Law360 has recognized WilmerHale's Appellate and Supreme Court Litigation Practice as Appellate Group of the Year, profiling the practice's 2016 success in a recent article. The practice, co-chaired by Partners Seth Waxman and Paul Wolfson, achieved four major wins before the US Supreme Court in 2016 in addition to several victories before the Federal Circuit and appeals courts.
The article notes that “The group's success springs from what firm partners describe as a collegial and supportive atmosphere in which younger attorneys are exhaustively mentored and given unparalleled opportunities to tackle major cases on the country's most prestigious legal stage.”
The profile quotes Partner Danielle Spinelli, vice chair of the practice, calling the team a “very tightly knit group, we encourage each other, we help each other, and we like each other.” The article also noted Spinelli's role in persuading the Third Circuit to void a $62 million verdict against firm client Avaya Inc., a major win in September.
Partner Mark Fleming, was highlighted for successfully leading the Mathis v. United States case before the Supreme Court. His defense of an Iowan facing a sentence enhancement under the Armed Career Criminal Act not only prevented his client from receiving an enhanced prison sentence, but also clarified and limited the situations in which state-law convictions can be used to enhance federal sentences and serve as grounds for deportation in immigration cases.
The Law360 profile also highlighted the firm's success in persuading an en banc Federal Circuit panel to reinstate a $120 million jury verdict win for firm client Apple. In fact, the en banc Federal Circuit not only agreed with WilmerHale's arguments in every respect, but ruled based solely on Apple's petition and asked for no additional briefings or oral arguments.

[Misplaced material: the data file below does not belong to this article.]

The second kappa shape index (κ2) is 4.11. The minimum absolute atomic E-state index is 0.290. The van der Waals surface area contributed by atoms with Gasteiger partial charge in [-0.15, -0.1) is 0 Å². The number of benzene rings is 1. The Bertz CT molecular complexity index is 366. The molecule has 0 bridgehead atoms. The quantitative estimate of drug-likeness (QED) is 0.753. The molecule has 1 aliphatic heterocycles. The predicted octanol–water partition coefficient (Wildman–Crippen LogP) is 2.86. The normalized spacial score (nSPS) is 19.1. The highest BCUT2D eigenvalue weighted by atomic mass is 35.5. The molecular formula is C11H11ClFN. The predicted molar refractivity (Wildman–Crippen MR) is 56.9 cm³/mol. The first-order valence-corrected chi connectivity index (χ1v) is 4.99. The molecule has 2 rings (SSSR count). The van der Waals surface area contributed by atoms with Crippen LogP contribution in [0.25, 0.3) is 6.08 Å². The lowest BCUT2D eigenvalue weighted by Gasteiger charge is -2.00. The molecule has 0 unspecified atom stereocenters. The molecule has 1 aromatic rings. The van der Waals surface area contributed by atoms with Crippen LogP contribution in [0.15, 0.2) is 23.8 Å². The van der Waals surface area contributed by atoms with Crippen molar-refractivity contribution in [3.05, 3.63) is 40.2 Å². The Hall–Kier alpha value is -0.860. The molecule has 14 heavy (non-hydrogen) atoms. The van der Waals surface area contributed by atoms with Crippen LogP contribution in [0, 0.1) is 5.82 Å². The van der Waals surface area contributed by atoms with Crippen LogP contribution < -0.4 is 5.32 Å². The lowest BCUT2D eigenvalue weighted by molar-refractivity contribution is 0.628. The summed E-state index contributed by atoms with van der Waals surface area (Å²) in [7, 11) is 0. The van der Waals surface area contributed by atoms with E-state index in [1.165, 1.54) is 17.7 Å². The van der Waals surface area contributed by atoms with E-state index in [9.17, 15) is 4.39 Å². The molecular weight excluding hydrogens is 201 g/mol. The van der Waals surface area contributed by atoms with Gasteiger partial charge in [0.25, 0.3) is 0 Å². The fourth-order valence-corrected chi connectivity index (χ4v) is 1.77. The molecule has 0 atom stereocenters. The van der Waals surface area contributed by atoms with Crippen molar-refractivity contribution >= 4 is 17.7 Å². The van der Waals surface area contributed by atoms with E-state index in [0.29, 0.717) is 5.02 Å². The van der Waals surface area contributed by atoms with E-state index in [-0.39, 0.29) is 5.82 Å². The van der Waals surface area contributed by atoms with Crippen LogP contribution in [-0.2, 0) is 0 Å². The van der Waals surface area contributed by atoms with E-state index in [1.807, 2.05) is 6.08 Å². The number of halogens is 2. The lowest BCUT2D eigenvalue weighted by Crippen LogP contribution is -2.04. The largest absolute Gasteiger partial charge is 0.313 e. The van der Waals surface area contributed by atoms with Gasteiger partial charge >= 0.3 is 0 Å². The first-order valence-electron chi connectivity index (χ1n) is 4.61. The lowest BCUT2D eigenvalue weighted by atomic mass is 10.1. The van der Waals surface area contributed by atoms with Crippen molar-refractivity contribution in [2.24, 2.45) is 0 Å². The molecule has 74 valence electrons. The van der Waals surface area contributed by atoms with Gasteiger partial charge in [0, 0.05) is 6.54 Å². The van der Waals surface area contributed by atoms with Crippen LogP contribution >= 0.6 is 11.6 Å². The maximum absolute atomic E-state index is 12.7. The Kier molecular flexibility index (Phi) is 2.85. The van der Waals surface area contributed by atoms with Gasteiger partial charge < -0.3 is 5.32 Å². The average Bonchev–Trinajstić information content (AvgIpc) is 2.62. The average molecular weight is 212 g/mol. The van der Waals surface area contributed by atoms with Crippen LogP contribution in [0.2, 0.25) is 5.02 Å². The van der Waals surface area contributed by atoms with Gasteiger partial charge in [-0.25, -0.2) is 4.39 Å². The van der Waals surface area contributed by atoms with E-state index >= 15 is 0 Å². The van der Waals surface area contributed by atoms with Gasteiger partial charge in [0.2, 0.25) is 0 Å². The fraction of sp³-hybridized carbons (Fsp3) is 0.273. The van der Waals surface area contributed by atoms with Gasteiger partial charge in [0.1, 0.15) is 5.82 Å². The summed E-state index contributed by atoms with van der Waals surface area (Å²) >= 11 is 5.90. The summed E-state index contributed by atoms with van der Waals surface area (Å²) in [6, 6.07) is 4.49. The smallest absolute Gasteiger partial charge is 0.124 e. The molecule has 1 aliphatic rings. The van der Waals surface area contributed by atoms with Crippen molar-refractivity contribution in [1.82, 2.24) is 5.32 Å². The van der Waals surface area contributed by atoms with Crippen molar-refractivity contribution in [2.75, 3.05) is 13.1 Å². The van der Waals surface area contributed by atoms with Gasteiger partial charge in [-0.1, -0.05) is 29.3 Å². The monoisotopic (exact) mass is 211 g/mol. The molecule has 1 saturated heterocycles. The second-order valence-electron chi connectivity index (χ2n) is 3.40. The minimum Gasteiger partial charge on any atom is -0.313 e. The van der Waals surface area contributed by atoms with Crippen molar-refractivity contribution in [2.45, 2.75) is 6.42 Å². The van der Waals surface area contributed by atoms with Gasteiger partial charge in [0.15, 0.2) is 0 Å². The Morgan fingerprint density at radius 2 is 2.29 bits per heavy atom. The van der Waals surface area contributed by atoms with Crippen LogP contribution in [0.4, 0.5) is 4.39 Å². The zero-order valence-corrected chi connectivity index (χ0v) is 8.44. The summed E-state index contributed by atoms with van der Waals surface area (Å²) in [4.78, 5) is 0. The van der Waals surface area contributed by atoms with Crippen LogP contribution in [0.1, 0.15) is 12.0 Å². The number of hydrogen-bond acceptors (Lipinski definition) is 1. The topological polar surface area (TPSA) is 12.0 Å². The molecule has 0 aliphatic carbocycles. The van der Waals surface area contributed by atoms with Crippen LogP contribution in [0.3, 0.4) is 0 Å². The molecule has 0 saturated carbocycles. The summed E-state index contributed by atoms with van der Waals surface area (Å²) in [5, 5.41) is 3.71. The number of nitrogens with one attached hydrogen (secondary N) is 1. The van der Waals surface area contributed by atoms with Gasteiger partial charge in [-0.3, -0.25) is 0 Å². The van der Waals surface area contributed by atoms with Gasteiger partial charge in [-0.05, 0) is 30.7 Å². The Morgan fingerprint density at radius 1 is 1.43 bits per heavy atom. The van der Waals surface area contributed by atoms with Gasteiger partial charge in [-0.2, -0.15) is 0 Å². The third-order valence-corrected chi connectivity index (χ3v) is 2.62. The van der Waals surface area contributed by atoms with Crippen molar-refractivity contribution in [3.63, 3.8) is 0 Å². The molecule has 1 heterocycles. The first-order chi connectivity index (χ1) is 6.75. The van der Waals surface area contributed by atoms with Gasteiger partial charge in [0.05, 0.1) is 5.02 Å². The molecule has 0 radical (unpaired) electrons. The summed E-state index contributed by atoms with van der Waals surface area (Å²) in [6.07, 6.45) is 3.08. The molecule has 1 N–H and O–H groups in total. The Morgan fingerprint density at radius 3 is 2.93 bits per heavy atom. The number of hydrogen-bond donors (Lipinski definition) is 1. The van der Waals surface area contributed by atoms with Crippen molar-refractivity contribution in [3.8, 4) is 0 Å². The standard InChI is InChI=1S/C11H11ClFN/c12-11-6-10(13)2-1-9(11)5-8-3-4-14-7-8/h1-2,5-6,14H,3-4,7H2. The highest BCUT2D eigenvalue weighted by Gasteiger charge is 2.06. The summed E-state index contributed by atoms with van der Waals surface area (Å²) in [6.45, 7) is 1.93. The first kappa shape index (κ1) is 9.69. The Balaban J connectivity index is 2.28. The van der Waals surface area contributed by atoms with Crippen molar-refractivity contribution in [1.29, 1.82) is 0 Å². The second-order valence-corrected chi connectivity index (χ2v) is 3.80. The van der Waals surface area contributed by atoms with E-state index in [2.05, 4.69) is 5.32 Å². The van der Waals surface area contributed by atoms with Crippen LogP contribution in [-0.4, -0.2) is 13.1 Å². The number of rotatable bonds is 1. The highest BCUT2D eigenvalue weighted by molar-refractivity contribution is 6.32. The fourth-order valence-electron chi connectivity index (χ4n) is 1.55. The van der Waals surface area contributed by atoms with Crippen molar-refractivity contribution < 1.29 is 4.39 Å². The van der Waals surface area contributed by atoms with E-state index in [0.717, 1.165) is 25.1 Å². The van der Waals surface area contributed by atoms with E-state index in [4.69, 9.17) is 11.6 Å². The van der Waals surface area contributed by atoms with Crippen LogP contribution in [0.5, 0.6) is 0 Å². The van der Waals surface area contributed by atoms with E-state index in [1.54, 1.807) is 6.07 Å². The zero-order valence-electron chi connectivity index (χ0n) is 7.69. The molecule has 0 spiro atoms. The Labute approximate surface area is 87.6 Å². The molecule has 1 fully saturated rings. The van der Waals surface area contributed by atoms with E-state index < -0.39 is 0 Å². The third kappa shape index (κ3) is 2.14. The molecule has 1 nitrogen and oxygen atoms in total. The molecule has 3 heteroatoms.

The story also spotlighted Partner Thomas Saunders for his Supreme Court victory for Kingdomware Technologies, a veteran-owned small business. In a unanimous decision, the court ruled that the US Department of Veterans Affairs (VA) must give first priority to veterans on VA contracts, which will impact about $18 billion in these contracts each year. The preference applies to all VA contracts.
Saunders also noted the strength of the firm's next-generation attorneys and the effort the practice makes to provide them with experience. “In the last three years, we've had eight different people argue in the Supreme Court and six of those people were in their 30s or 40s,” he told Law360. "Five of those six were already doing their second, third, fourth or fifth Supreme Court argument.”
Read the full Law360 article.